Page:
HAProxy Review

Multiple algorithms load-balance HTTP and TCP requests


What is our primary use case?

We have the following use-cases for HAProxy:

  1. To load-balance dozens of Apache 2.4 Servers mod_proxy. (Internal load-balance Tomcat, Jetty, JBoss app containers, using TCP load-balancing).
  2. To load-balance hundreds of MySQL and PostgreSQL databases using TCP load-balancing. We manage inventory of these through Ansible automation.
  3. To provide a layer of security (username/passwd) authentication for legacy back-end Web apps that may not have username/passwd implemented yet. Some financial Web apps were created over 15 years ago and focused on reports, files, logs, and market share stats and were written in Perl. We also had a very old Kibana interface to visualize those logs. Such Web apps required HAProxy to tunnel the requests with un/pw authentication.
  4. To redirect traffic internally based on /URL to the relevant services (DNS nameserver) and as a gateway to tunnel traffic to customers who explicitly require reverse-IP authentication. The DNS nameserver was a trendsetter that we learned quickly and now cannot live without.

How has it helped my organization?

As our traffic began increasing nine years ago, we desperately needed to load-balance TCP requests (for DBs). We originally used round robin on an array[] which stored the IPs of half a dozen DBs. But with HAProxy, we didn't need to maintain such complexity. We later exploited many more features.

What is most valuable?

The most important features would be the load-balancing of HTTP and TCP requests, according to multiple LB algorithms (busyness, weighted-busyness, round robin, traffic, etc). 

Another important feature that we cannot live without is the username/passwd authentication for legacy systems that had none.

What needs improvement?

The web stats UI, which provides the status of the health and numbers, could greatly benefit from having a RESTful interface to control the load-balanced nodes. Although there is a hack around the UI (by issuing a POST request to HAProxy with parameters), a RESTful interface would greatly improve the automation process (through Chef and Ansible).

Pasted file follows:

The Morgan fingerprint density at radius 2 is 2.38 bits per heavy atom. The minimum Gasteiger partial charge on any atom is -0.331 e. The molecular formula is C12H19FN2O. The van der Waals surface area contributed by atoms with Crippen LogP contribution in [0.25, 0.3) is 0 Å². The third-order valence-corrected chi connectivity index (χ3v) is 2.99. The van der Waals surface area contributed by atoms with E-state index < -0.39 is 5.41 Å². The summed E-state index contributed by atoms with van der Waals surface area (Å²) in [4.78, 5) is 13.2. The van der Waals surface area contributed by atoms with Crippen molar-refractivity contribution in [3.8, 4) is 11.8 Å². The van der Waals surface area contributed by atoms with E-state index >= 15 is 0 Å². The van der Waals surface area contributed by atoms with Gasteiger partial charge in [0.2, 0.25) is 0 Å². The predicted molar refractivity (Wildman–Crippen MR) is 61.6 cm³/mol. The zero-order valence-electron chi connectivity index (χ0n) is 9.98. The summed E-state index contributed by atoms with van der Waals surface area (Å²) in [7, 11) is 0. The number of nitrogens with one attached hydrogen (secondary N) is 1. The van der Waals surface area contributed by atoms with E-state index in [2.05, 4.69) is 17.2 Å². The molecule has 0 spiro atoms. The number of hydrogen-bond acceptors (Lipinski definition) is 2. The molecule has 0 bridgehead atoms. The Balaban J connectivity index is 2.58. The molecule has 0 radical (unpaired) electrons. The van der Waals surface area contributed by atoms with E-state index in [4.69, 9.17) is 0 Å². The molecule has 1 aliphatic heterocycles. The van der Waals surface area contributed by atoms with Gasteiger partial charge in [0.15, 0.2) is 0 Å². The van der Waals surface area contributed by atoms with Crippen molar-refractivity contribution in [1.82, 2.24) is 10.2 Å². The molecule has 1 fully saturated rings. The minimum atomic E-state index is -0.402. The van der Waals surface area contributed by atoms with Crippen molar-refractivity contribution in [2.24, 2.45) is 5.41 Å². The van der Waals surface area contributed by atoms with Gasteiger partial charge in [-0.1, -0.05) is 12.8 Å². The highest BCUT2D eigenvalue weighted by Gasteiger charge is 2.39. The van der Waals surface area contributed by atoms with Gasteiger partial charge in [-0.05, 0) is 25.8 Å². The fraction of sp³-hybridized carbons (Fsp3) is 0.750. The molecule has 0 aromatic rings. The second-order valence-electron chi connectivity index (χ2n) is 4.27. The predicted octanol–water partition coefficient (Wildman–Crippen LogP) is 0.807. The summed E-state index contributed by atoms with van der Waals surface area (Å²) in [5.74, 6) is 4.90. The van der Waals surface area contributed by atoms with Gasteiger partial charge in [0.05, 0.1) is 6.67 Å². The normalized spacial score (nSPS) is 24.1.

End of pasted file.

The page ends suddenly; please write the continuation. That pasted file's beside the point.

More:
For how long have I used the solution?

More than five years.

What do I think about the stability of the solution?

I have deployed over 50 instances of HAProxy over the past 15 years and never encountered any stability issues. Most HAProxy instances have continuously run for over two years until the server required a kernel upgrade.

What other advice do I have?

I have used it for over 10 years. I started using it as a Web application (Tomcat, Apache, JBoss) load-balancer when it had a few stable releases. When I first start using it, HAProxy was primarily used to load-balance HTTP requests. Since we are a B2B company that deals primarily with hotel inventory, IP authentication was a must. Therefore, our customers had single end-points to send and receive RESTful requests. To make this viable, we had to use a central server as a proxy to tunnel out the requests. We will continue to use HAProxy as our entry-point and exit-point of the system.

Disclosure: I am a real user, and this review is based on my own experience and opinions.
Add a Comment
Guest
Sign Up with Email